]. This is likely due to differences in the postoperative course. A typical hip-replacement patient recovers more quickly, and therefore, any early change may be more easily detected. In contrast, the postoperative knee replacement can remain painful, warm, and swollen for weeks, and progress may be slowed by hemarthrosis or pain exacerbated during physical therapy. These factors can complicate a clinician’s ability to differentiate the expected postoperative course from a developing infection [
      • Lewis S.S.
      • Dicks K.V.
      • Chen L.F.
      • Bolognesi M.P.
      • Anderson D.J.
      • Sexton D.J.
      • et al.
      Delay in diagnosis of invasive surgical site infections following knee arthroplasty versus hip arthroplasty.
      ].
      This study is not without limitations. Postoperative infection is an uncommon complication of TJA, so the overall incidence is small. This study includes a large sample size with data demonstrated to be consistent over a 3-year period which strengthens our findings. Another limitation is that the data were analyzed retrospectively, using an administrative claims database. These databases have been noted to be discordant from registry data in terms of complication detection after primary TJA [
      • Patterson J.T.
      • Sing D.
      • Hansen E.N.
      • Tay B.
      • Zhang A.L.
      The James A. Rand Young Investigator’s award: administrative claims vs surgical registry: capturing outcomes in total joint arthroplasty.
      ]. In contrast, large administrative data sets have also been recommended for improved infection detection and tracking of patient encounters [
      • Yokoe D.S.
      • Avery T.R.
      • Platt R.
      • Huang S.S.
      Reporting surgical site infections following total hip and knee arthroplasty: impact of limiting surveillance to the operative hospital.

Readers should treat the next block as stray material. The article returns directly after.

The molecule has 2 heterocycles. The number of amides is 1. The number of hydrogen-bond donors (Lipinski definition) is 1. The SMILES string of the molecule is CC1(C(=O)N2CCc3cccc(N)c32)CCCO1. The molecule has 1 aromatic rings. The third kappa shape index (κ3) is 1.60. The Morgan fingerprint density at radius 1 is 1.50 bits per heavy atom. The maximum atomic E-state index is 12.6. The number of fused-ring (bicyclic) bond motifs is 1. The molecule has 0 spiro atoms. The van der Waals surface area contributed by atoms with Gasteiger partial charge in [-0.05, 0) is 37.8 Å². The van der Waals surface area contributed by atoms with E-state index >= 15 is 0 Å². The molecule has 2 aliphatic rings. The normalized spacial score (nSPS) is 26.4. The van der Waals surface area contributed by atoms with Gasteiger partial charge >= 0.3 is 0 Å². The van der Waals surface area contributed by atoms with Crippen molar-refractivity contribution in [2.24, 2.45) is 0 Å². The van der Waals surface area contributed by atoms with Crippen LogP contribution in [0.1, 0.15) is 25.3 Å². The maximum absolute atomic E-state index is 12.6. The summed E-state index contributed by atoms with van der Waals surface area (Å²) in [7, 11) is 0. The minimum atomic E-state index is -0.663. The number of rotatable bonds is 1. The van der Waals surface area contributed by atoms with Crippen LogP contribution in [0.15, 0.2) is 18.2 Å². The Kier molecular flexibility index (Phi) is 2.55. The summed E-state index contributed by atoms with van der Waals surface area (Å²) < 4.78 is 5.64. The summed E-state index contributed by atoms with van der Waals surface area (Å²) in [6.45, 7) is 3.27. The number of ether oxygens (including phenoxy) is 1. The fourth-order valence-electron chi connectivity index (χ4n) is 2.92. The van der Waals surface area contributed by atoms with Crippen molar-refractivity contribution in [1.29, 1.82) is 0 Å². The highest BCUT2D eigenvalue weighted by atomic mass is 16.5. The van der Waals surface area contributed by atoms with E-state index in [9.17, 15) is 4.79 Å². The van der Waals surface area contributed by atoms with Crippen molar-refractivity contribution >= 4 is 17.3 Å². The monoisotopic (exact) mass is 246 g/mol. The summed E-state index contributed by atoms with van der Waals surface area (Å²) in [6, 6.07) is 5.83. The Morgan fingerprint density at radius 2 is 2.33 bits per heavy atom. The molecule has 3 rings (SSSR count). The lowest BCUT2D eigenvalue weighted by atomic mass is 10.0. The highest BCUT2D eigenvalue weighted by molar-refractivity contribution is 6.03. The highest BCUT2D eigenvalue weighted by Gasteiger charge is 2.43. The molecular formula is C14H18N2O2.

]. The administrative data set used in this analysis is also used by CMS and federal agencies for hospital benchmarking and, therefore, is an accurate representation of metrics provided to individual hospitals. It is possible that some infections may have been missed, including patients that left the state or those not captured by MARCQI and MIDB, or infections not captured by the administrative definition. However, this is likely very uncommon given the robust nature of the databases and rarity of the complication. There is also a low rate of out-of-state migration within 1 year of TJA reported by Etkin et al. [
      • Etkin C.D.
      • Lau E.C.
      • Watson H.N.
      • Kurtz S.M.
      • Gioe T.J.
      • Springer B.D.
      • et al.
      What are the migration patterns for U.S. primary total joint arthroplasty patients?.
      ], so this would be unlikely to impact the data in a meaningful way. Lastly, it can be argued that surveillance longer than 1 year will continue to capture infections. The previous recommendation was 1 year, and with the etiology of the infection still related to the arthroplasty up to 1 year, we consider this to be an appropriate time period.

      Conclusions

      A 90-day surveillance period misses over 20% of pTHA and rTHA postoperative infections and over 40% pTKA and rTKA postoperative infections. Given the sustained risk present throughout the first year, it is suggested that the surveillance period be extended to 1 year to appropriately capture the true infection burden and allow for implementation of appropriately directed quality-improvement efforts. If limited resources require selective extension of the surveillance period, pTKA and rTKA should be the focus of extended surveillance since diagnosis of infection is more likely to occur after 90 days in knees than in hips. Further studies should be undertaken to corroborate these findings with alternative databases.

      Funding

      Support for the Michigan Arthroplasty Registry Collaborative Quality Initiative (MARCQI) is provided by Blue Cross and Blue Shield of Michigan and Blue Care Network as part of the Blue Cross and Blue Shield of Michigan Value Partnerships program. Blue Cross and Blue Shield of Michigan funds the quality-improvement efforts of MARCQI but does not fund research related to MARCQI, and no funds were received for the performance of this study.

      Conflicts of interest

      The authors declare the following financial interests/personal relationships which may be considered as potential competing interests:
      B. Hallstrom is a committee member for Data Committee of the AAOS American Joint Replacement Registry.
      For full disclosure statements refer to https://doi.org/10.1016/j.artd.2022.04.009.

      Appendix A. Supplementary Data